NASR launches campaign to reduce consumption of sugary drinks

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By Abujah Racheal

The National Action on Sugar Reduction (NASR) has rolled out a campaign aimed at raising awareness about the health risks associated with consuming Sugar-Sweetened Beverages (SSBs).

The campaign was launched amidst growing concerns about the prevalence of Non-Communicable Diseases (NCDs) such diabetes and heart diseases.

The NASR Coalition spokesperson, Ms Omei Bongos-Ikwue, told News Agency of Nigeria (NAN) on Thursday  in Abuja that the campaign sought to educate the public and advocate for policy changes to promote healthy lifestyles.

NAN reports that according to the International Federation of Red Cross and Red Crescent Societies, NCDs are diseases that are not spread through infection or other people but are typically caused by unhealthy behaviours and genetics.

They are chronic diseases that result from a combination of genetic, physiological, environmental and behavioural factors.

According to the World Health Organisation (WHO), NCDs kill 41 million people each year, equivalent to 74 per cent of all deaths globally.

Each year, 17 million people die from an NCDs before age 70, while  86 per cent of the deaths occur in low and middle-income countries, WHO said.

Cardiovascular diseases account for most of the deaths.

They are followed by cancers, 9.3 million; chronic respiratory diseases, 4.1 million;  and diabetes, two million, including kidney disease deaths caused by diabetes.

These four groups of diseases account for over 80 per cent of all NCD deaths.

Tobacco use, physical inactivity, harmful use of alcohol and unhealthy diets, all increase the risk of dying from an NCD.

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Detection, screening and treatment of NCDs, as well as palliative care, are key components of the response to NCDs.

Statistics also show that NCDs are responsible for about 30 per cent of total deaths in Nigeria.

Most NCDs can be prevented if the risk factors are dealt with.

It is against this backdrop that the campaign became necessary, according to Bongos-Ikwue.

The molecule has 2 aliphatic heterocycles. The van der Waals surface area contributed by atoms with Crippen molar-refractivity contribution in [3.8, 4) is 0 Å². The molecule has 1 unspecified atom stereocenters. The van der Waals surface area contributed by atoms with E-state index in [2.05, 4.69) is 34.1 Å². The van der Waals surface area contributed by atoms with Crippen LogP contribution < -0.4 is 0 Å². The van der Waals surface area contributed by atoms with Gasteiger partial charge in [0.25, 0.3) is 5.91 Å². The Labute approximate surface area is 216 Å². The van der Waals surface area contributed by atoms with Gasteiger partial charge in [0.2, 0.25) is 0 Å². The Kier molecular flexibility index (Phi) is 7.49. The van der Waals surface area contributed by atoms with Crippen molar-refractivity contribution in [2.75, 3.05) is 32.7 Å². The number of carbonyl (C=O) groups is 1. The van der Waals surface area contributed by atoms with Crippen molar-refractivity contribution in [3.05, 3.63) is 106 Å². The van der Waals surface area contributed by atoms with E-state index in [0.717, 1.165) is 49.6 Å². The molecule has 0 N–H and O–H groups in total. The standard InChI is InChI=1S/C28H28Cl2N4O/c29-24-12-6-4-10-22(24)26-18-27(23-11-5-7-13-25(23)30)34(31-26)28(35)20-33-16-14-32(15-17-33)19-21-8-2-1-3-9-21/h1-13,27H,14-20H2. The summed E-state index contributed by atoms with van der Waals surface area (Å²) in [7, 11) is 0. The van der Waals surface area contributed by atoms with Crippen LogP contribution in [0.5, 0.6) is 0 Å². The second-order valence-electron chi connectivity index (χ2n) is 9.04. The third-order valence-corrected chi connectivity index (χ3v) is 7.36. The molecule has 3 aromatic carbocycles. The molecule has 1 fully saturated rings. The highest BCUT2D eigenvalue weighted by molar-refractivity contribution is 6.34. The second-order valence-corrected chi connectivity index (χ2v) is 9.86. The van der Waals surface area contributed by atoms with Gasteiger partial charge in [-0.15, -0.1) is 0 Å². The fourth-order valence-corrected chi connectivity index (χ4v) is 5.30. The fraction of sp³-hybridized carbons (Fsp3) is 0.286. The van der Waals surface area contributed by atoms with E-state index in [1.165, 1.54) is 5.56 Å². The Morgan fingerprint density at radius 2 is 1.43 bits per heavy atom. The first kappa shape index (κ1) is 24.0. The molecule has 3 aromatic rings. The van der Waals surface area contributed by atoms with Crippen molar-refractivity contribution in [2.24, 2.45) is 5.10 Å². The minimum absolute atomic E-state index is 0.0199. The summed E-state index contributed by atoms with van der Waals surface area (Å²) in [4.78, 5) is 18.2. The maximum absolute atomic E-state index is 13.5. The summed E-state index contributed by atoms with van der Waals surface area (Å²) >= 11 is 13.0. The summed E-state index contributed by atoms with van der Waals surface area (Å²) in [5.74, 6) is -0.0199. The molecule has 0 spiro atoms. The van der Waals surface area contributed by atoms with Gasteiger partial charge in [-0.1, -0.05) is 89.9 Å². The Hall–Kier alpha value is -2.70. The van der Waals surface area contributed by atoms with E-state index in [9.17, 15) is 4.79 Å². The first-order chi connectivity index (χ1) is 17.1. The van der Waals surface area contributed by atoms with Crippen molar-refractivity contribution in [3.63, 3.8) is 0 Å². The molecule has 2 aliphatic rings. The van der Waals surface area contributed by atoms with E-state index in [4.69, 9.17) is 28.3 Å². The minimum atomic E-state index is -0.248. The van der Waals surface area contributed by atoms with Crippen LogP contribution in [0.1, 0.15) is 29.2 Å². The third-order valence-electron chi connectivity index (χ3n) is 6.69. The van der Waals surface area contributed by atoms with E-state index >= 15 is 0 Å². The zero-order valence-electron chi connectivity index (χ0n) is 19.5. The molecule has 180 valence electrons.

She said that the campaign featured  buses adorned with images depicting health consequences of excessive sugary drink consumption.

She said that through creative messaging and active community engagement, NASR aimed to capture public attention and spur action to address the rise in NCDs across the country.

She said that research had shown a link between sugary drink consumption and onset of diseases such as Type 2 Diabetes.

“Countries worldwide have implemented taxes on sugary drinks to discourage their consumption, leading to reductions in SSB intake and improvements in public health outcomes,” she said.

Also at the campaign launch, Ms Gloria Okwu, a coalition member of NASR, said, “Our objective with this campaign is to enlighten the public about the perils of excessive SSB consumption and advocate policies that promote healthy alternatives.”

Okwu highlighted the impact of NCDs on the population, with an estimated 11.2 million Nigerians living with Type 2 Diabetes.

“In addition to the bus campaign, NASR volunteers conducted on-the-ground activities to educate communities about the detrimental effects of sugary drinks on health.

“Complimentary bus rides were also provided on various routes, allowing members of the public to engage with campaign materials and learn about healthier beverage options,” she said.

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She said that the campaign would increase public awareness on health risks associated with SSB consumption, mobilise support for higher sugary drink taxes, and encourage individuals to make healthy choices.

According to her, by addressing the root causes of sugar-related health issues, NASR hopes to contribute to the good health of Nigerians. (NAN)

Edited by Ijeoma Popoola

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